Saturday, February 2, 2013

2013 Nobel Peace Prize Nominees

Two of the revealed 2013 Novel Peace Prize nominees are Pakistani Malala Yousufzai and Russian Lyudmila Alexeyeva.  You might recognize Yousufzai from what happened last October when she became one of the most dangerous oppositions to the Taliban by being a girl, going to school, and blogging about the importance of girls' education.  After school, her transportation van was boarded by members of the Taliban, and she was shot three times, including in the head.  She has one major surgery remaining: a metal plate in her head. 

The organization itself does not release names until 50 years later. Yousufzai was nominated by three members of the Norwegian Labor Party: Freddy de Ruiter, Gorm Kjernli, and Magne Rommetveit.  They noted of Yousufzai: "She has become an important symbol in the fight against destructive forces that want to prevent democracy, equality and human rights."  There, of course, could be more who have voted for her, but they are the only ones who've revealed their votes on her.  Unverified reports that the French, Spanish, and Canadian parliament members have also voted for her.  If Yousufzai won, she'd be the youngest recipient at 15 and 1 of 15 female recipients since the Nobel Peace Prize's inception in 1901.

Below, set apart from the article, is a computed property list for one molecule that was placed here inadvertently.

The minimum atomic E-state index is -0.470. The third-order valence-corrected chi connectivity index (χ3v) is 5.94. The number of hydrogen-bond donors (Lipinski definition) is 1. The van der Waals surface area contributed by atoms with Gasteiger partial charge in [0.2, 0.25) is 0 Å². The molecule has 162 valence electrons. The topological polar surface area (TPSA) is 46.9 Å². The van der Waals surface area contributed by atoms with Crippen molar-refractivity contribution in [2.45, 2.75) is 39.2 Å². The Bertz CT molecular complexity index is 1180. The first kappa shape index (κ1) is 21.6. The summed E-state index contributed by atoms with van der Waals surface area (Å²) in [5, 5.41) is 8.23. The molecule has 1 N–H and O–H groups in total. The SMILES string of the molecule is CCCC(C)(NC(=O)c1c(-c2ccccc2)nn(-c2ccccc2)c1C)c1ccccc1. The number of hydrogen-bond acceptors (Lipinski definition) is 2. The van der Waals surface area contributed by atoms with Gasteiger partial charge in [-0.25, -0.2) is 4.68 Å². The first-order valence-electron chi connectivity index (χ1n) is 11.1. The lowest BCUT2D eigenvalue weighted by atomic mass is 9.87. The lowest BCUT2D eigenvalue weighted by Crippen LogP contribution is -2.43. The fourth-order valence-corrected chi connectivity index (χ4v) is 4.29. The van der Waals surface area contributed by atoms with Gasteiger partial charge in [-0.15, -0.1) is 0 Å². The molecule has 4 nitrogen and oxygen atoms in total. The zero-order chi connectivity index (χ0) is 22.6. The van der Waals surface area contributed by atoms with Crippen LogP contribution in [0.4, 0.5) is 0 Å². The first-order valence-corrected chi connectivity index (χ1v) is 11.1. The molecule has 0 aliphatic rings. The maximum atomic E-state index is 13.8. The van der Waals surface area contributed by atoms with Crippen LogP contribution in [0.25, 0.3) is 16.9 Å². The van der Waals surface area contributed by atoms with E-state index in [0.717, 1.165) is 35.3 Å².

Lyudmila Alexeyeva has garnered both outrage and praise by Russians as a human rights activist in the human rights organization Moscow Helsinki Group.  In 2000, Alexeyeva joined a commission for human rights to advise President Vladimir Putin and later in 2009 joined President Dmitry Medvedev's Council for Promoting the Institutions of Civil Society and Human Rights.  She actively engaged in opposition to the mass deportations of Georgians in 2006.  She co-founded the All-Russia Civic Network with Georgy Satarov.  She's an avid protestor of the 31st Article, the Freedom of Assembly.

Unfortunately, we won't hear who has won until October.  I hope to hear of more female nominees in the coming months.  Last year's nominees were outstanding.

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